Former Bear Sterns Employees Share $10 Million Settlement

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The effect of business

Employees of Bear Sterns, the financial giant that was among the first failures of the subprime mortgage crisis in 2008, claimed in a lawsuit that the bank mishandled its investments (duh), causing them to lose money in an employee stock ownership plan that was part of a retirement package.  Today, the Southern District Court of New York approved a $10 million settlement to be shared among thousands of employees.  The number may seem big, but it’s really more of a drop in a dingy bucket, accounting for between 10-28% of their total losses in the stock.  According to Reuters, more than 8,400 employees lost about $215 million in the collapse.  The settlement means that the former Bear Stearns (now owned by JPMorgan, who shilled out the settlement money) will never have to answer as to whether they knew their investment plan was unsustainable and risky.  If it went to court, in light of the recent $25 billion federal mortgage settlement, I’d like to think they’d have little to say in response.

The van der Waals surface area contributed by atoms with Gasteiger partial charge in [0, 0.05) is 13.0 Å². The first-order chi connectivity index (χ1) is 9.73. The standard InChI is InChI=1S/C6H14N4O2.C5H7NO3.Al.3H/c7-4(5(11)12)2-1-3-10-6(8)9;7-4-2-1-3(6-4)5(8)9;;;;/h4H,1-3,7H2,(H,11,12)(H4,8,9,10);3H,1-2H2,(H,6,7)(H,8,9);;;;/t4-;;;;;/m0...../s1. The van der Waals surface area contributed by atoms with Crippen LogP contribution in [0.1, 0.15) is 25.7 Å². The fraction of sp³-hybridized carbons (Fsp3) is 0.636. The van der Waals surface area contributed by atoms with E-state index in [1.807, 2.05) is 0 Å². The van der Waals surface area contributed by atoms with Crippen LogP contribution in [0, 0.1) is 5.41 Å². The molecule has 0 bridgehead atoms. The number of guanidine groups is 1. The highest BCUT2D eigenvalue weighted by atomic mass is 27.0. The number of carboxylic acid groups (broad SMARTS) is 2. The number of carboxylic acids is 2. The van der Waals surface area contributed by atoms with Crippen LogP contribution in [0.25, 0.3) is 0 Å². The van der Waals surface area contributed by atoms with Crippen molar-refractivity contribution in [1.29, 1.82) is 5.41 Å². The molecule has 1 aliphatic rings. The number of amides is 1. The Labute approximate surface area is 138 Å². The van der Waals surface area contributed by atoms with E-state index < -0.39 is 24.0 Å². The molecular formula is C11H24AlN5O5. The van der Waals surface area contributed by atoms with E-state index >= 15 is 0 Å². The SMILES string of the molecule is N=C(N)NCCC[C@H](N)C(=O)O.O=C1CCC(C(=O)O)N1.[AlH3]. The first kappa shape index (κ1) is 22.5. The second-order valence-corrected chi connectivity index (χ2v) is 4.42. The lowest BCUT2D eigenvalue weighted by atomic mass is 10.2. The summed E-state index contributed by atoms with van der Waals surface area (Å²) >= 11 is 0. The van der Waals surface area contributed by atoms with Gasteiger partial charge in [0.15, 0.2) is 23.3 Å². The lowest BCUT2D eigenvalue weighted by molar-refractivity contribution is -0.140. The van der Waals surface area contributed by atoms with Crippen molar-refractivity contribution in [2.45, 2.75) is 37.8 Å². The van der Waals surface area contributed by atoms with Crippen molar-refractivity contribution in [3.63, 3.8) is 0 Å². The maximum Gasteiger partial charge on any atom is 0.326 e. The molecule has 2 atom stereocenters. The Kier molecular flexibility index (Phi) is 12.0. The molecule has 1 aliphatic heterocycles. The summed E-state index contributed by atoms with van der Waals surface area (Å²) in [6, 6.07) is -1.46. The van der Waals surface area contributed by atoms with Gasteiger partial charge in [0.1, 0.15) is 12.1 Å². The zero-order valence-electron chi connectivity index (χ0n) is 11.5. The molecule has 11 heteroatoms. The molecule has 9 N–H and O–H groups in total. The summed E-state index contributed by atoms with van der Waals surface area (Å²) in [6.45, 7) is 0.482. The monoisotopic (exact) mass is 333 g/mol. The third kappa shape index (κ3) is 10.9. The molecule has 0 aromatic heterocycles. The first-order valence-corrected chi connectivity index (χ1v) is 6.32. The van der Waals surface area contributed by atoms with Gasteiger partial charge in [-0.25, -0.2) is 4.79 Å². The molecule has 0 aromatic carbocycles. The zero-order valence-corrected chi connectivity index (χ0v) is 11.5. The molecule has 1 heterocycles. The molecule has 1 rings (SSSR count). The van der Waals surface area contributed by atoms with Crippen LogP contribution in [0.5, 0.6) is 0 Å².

For some laughs, here’s Mad Money’s Jim Cramer promising that Bear Stearns was not in trouble mere days before its complete failure and sale.